Finishers

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Tackling oxidative stress in pigs

Oxidative stress brings with it a host of problems that affect productivity in both the breeding and rearing systems. Producers can look at new ways of dealing with this and using alternative antioxidants that have been shown to enhance performance.

By Jorn Marsden, Cargill

Oxidation takes place in all living organisms. The rate of oxidation increases as metabolism increases. Modern high-performance swine production systems are no exception where very high levels of oxidation are occurring. As a consequence of this activity, highly reactive molecules are produced and these are known as free radicals.

Oxidative stress results from the enhanced burden and pressure on the body cells and tissue. In other words, more free radicals are produced and these free radical can damage the body tissue. Free radicals are very aggressive atoms, which steal oxygen atoms from other molecules, leading to oxidative stress. The more free radicals the larger the pressure on the body.

Free radicals are a natural metabolite from the normal metabolism, but if the concentration of the free radicals gets too high they will start to break down cells, which can lead to increased disease pressure. So if the concentration of free radicals is higher than the concentration of antioxidants, then the body will experience oxidative stress.

Drop in performance
A drop in performance can indicate oxidative stress. Symptoms such decreased immunity, muscle degeneration, increased risk of stroke in fast growing pigs, Mulberry Heart Disease, loss of appetite, diarrhoea and destruction of liver tissue might be seen. The risk of abortions in gestation sows can be caused by oxidative stress.

A fall in performance caused by oxidative stress might typically be regarded as a vitamin E deficiency, but it is actually a lack of antioxidants. Although vitamin E is an antioxidant, there are alternatives that help prevent oxidative stress.

Figure 1 shows the commonly known antioxidants in swine diets; vitamin E, C and selenium. They have typically been the cheapest options when tackling oxidative stress problems. The downside of using these antioxidants is that an increased content will most likely create an imbalance in the total diet, due to the fact that both vitamin E, vitamin C and selenium have synergisms as well as antagonisms modes of actions due to other vitamins, and thereby adding extra will solve one problem but create another one.

We now know that essential oils and herb extracts are well known as having anti-oxidative effects and they have been used successfully in swine diets. Under this umbrella, it is interesting to look into the possible role of flavonoids, found in various plant extracts. More than 6,500 different types of flavonoids are now known.

Flavonoids are the component in plants that give the plant its colour and protect it from UV-light. The bioavailability of flavonoids is very different between plant extracts and it has taken a great deal of work to screen and determine which compound of flavonoids has the potential to increase the anti-oxidative capacity in the animal.

Imbalance
Using a natural antioxidant or a combination of several natural anti-oxidative components to prevent metabolic stress has a great advantage in that it avoids the imbalance within vitamin levels.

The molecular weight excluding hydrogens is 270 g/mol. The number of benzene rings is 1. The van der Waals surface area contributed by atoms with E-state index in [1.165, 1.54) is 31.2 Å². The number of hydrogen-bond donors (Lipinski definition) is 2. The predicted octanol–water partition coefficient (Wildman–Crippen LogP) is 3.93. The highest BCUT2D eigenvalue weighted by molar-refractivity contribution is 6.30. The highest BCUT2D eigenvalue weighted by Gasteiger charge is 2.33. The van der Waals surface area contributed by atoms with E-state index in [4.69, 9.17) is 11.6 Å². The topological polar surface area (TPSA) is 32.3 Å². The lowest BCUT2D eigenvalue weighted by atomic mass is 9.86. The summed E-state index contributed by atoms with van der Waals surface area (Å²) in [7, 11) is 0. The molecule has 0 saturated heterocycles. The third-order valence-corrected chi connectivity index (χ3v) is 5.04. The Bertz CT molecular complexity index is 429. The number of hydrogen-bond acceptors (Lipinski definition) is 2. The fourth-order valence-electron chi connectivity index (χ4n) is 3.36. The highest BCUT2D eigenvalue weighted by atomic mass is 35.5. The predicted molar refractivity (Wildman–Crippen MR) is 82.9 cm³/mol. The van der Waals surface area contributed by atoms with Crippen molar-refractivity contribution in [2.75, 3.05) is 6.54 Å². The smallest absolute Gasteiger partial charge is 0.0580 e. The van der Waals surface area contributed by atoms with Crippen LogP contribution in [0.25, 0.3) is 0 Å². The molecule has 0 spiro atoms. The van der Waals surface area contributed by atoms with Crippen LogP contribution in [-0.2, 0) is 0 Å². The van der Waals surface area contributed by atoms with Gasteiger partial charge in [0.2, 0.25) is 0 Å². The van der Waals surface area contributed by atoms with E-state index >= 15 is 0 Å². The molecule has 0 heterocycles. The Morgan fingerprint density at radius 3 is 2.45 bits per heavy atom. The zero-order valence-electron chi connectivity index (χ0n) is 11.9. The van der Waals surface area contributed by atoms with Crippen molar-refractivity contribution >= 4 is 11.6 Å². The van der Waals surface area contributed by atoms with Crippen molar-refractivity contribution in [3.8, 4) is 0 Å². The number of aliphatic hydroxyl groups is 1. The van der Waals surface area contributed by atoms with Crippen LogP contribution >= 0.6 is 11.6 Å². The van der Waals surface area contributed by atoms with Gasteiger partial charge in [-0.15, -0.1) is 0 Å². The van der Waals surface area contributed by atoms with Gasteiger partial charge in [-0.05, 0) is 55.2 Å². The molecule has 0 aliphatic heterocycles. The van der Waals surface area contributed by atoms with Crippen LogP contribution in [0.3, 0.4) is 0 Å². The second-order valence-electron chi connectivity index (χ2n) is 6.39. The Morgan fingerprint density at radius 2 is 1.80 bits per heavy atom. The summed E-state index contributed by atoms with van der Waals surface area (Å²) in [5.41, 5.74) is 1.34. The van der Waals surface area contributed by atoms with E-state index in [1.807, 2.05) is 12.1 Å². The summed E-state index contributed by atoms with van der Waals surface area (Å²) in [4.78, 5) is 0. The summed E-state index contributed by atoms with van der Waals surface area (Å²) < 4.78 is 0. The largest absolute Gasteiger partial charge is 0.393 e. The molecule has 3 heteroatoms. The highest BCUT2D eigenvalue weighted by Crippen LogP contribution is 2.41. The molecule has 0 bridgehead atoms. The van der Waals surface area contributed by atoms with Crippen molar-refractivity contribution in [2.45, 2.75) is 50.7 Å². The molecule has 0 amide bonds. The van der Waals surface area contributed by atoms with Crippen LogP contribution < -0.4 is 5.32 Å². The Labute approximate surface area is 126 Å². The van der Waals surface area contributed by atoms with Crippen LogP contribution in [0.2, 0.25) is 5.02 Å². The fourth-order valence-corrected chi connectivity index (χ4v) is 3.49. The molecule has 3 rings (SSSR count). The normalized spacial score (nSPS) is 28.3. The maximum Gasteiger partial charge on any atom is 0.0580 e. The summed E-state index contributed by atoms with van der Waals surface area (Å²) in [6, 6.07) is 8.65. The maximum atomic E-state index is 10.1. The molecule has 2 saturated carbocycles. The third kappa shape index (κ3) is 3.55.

The proven mode of action of the flavonoids is illustrated in Figure 2 and varies from that of vitamin E. Vitamin E and flavonoids are both antioxidants. However, vitamin E is fat-soluble and flavonoids are water-soluble. After catching free radicals both vitamin E (tocopherol) and flavonoids (polyphenols) are loaded, or oxylated.

GSH, which is glutation produced in the body using selenium, helps regenerate both vitamin E and flavonoids then flavonoids can help regenerate vitamin E. After regeneration vitamin E and flavonoids can be used again to catch free radicals.

Heightened risks of oxidative stress
Immediately post-harvest the enzyme activity in the grain is high and the content of free radicals increases which will increase the risk of oxidative stress in the animal if additional antioxidants are not added to the feed.

In a wet growing season there will be the additional risk of mycotoxins. These mycotoxins will use antioxidants too so more may need to be added in this period. Mulberry Heart Disease, or sudden death, can be linked to anti-oxidative stress. Fast growing pigs are the most vulnerable. Any increased risk can be easily solved by adding 50-100 ppm of the flavoid alfa-tocopherols or alternative anti-oxidative components at the recommended dosage.

Research and trial work has shown that the role of antioxidants can be improved cost-effectively above that achieved by adding additional vitamin E. An example is Cargill's natural anti-oxidative flavonoid ProviOx that has high bioavailability and has been shown to be a more cost-effective solution than vitamin E. Results, shown in Table 1, indicate that it can effectively replace parts of vitamin E and also give a positive effect on meat quality.

As swine production systems continue to improve and perform at a high level the risks of oxidative stress will continue. So producers should look at the best and most cost-effective ways of tackling this and look at the alternatives that may be more effective, more cost-effective and have productivity benefits too.


Photo

  • Jorn Madsen, Cargill: “Flavonoids are the component in plants that give the plant its colour and protect it from UV-light.”

    Jorn Madsen, Cargill: “Flavonoids are the component in plants that give the plant its colour and protect it from UV-light.”

Jorn Madsen

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